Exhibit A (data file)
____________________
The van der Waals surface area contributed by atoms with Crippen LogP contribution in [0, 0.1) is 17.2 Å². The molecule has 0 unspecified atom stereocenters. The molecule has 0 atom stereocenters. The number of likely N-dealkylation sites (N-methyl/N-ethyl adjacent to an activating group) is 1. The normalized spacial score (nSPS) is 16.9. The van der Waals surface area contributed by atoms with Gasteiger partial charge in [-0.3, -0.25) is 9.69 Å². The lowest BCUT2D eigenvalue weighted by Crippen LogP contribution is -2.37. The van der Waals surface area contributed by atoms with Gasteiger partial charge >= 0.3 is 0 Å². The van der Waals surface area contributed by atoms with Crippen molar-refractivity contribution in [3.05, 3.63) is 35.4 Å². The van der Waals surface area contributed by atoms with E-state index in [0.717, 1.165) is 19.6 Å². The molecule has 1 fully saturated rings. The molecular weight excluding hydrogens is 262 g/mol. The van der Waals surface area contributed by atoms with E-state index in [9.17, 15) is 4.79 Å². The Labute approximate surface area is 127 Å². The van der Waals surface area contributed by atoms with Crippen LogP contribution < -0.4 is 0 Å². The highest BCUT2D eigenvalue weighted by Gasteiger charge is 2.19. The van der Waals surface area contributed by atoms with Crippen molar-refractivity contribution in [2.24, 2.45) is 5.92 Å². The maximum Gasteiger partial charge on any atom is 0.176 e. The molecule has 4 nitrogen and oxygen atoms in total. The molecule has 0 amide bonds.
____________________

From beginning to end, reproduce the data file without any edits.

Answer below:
The van der Waals surface area contributed by atoms with Crippen LogP contribution in [0, 0.1) is 17.2 Å². The molecule has 0 unspecified atom stereocenters. The molecule has 0 atom stereocenters. The number of likely N-dealkylation sites (N-methyl/N-ethyl adjacent to an activating group) is 1. The normalized spacial score (nSPS) is 16.9. The van der Waals surface area contributed by atoms with Gasteiger partial charge in [-0.3, -0.25) is 9.69 Å². The lowest BCUT2D eigenvalue weighted by Crippen LogP contribution is -2.37. The van der Waals surface area contributed by atoms with Gasteiger partial charge >= 0.3 is 0 Å². The van der Waals surface area contributed by atoms with Crippen molar-refractivity contribution in [3.05, 3.63) is 35.4 Å². The van der Waals surface area contributed by atoms with E-state index in [0.717, 1.165) is 19.6 Å². The molecule has 1 fully saturated rings. The molecular weight excluding hydrogens is 262 g/mol. The van der Waals surface area contributed by atoms with E-state index in [9.17, 15) is 4.79 Å². The Labute approximate surface area is 127 Å². The van der Waals surface area contributed by atoms with Crippen LogP contribution < -0.4 is 0 Å². The highest BCUT2D eigenvalue weighted by Gasteiger charge is 2.19. The van der Waals surface area contributed by atoms with Crippen molar-refractivity contribution in [2.24, 2.45) is 5.92 Å². The maximum Gasteiger partial charge on any atom is 0.176 e. The molecule has 4 nitrogen and oxygen atoms in total. The molecule has 0 amide bonds.